The Lao language is related to Thai, both part of the Kra-Dai language family. In addition to the Lao, there are also various minor ethnic groups who live in the hillier part of the country. They speak a variety of different languages, some related to Lao, some aren't. One of the latter group, the Hmong, are probably the most famous to Americans, as they have established a significant diaspora in the United States. Thanks to being a former French colony, French used to be an important working language, but its usage has declined in recent years, being replaced by English (the long American intervention helped as well). The country's major religion is Theravada Buddhism.
Like the Thais, the ancestors of the Lao emigrated from somewhere in Southern China in the 1st millennium CE, in the process pushing the indigenous Mon-Khmer into their current locations. The earliest Laotian state in recorded history was Lan Xang, founded by Fa Ngum in the 14th century. This state was much larger than Laos today, extending into the Isan plateau in northeastern Thailand. In the following centuries, the Burmese, the Thais, and the Vietnamese forced their way through Laos, by then split into independent kingdoms like Luang Prabang, all of which later became vassals of Thailand. Chao Anouvong attempted a rebellion against the Thais in 1826, but failed. Because they shared a similar culture with them but lived on a hillier terrain, the Thais saw the Lao as a sort of their rustic cousins; even today, the Isan's titular people, who are descended from ethnic Lao who remained within the borders of Thailand after the French invasion, continue to be stereotyped this way.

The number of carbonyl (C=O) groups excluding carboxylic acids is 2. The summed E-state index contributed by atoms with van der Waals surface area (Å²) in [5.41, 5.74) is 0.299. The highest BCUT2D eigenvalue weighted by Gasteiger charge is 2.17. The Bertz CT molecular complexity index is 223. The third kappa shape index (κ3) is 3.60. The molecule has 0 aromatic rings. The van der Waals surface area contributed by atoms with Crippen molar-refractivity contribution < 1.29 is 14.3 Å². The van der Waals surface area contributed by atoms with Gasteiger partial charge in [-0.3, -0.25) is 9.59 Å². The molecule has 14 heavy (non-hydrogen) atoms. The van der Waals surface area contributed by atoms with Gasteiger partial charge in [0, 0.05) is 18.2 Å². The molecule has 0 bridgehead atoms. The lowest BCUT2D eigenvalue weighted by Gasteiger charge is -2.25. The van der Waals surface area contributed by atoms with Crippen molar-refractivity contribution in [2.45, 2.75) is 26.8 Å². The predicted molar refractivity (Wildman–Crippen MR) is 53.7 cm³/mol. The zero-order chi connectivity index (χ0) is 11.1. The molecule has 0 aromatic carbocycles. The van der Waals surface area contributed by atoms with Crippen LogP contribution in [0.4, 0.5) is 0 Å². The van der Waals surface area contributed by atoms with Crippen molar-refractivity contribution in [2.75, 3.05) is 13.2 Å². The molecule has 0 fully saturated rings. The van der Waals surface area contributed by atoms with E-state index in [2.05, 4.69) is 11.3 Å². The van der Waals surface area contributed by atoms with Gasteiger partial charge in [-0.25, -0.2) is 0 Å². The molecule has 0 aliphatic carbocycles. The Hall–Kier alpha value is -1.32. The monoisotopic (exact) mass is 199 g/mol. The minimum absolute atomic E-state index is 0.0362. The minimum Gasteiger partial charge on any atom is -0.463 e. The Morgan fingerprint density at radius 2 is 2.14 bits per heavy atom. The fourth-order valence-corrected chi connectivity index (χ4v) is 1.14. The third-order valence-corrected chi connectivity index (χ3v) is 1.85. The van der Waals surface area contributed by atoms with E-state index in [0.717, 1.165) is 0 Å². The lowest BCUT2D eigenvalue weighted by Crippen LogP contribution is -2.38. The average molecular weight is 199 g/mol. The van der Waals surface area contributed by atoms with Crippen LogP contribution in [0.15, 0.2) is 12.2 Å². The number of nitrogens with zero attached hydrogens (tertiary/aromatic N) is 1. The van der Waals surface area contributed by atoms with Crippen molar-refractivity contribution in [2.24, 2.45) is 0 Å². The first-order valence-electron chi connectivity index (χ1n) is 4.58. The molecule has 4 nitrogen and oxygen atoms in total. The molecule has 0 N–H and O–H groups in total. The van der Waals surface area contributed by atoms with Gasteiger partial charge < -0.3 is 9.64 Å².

In the 19th century, the French expanded through Indochina. The Lao king of Luang Prabang accepted French control to protect himself from the Chinese Black Flag Army in Indochina. It was a source of corvee labor in Indochina. In World War II, Laos was occupied by Imperial Japan and was given nominal independence in 1945. When France returned, the Lao people, like the Cambodians and the Vietnamese, were not in a mood to bow again to France, and by 1953, Laos was declared independent as the Kingdom of Laos.
The independence was not easy. Communists called the Pathet Lao, led by Prince Souphanouvong, rebelled against the royal government. A peace deal was brokered by Prince Souvanna Phouma, also Premier and Souphanouvong's half-brother, in 1962, but to no avail.
As with Cambodia, Laos suffered spillover from the Vietnam War when North Vietnam decided to help the Pathet Lao in 1968. As a result, US forces bombed Laos, too. The amount of bombs dropped there exceeded those dropped in World War II by all sides. As a result, Laos is the most heavily bombed country per capita in the world. When North Vietnam regained the initiative in the 1970s, the Pathet Lao were re-emboldened, and by 1975, overthrew the Lao monarchy and set up the Lao People's Democratic Republic, dependent on North Vietnamese support. The downside was that it caused 200,000 Laotians, many of them ethnic Hmong, to emigrate by boats, some reaching the United States. The war is known as "The Secret War" due to the extensive covert presence of the CIA in it - this is what Hummel's conversation in The Rock is referring to.
Later in the 1990s, the Laotian government eased up its restrictions on the economy, hoping to attract investors. It's been less successful than its neighbours.
Laos in fiction
- The Souphanousinphone's from King of the Hill hail from Laos.
The Lao flag
Emblem of Laos
The Lao national anthem
- Unitary MarxistLeninist one-party socialist republic
- President: Bounnhang Vorachith
- Prime Minister and Party General Secretary: Thongloun Sisoulith
- Party Standing Secretary: Bounthong Chitmany
- Vice President: Phankham Viphavanh
- President of the National Assembly: Pany Yathotou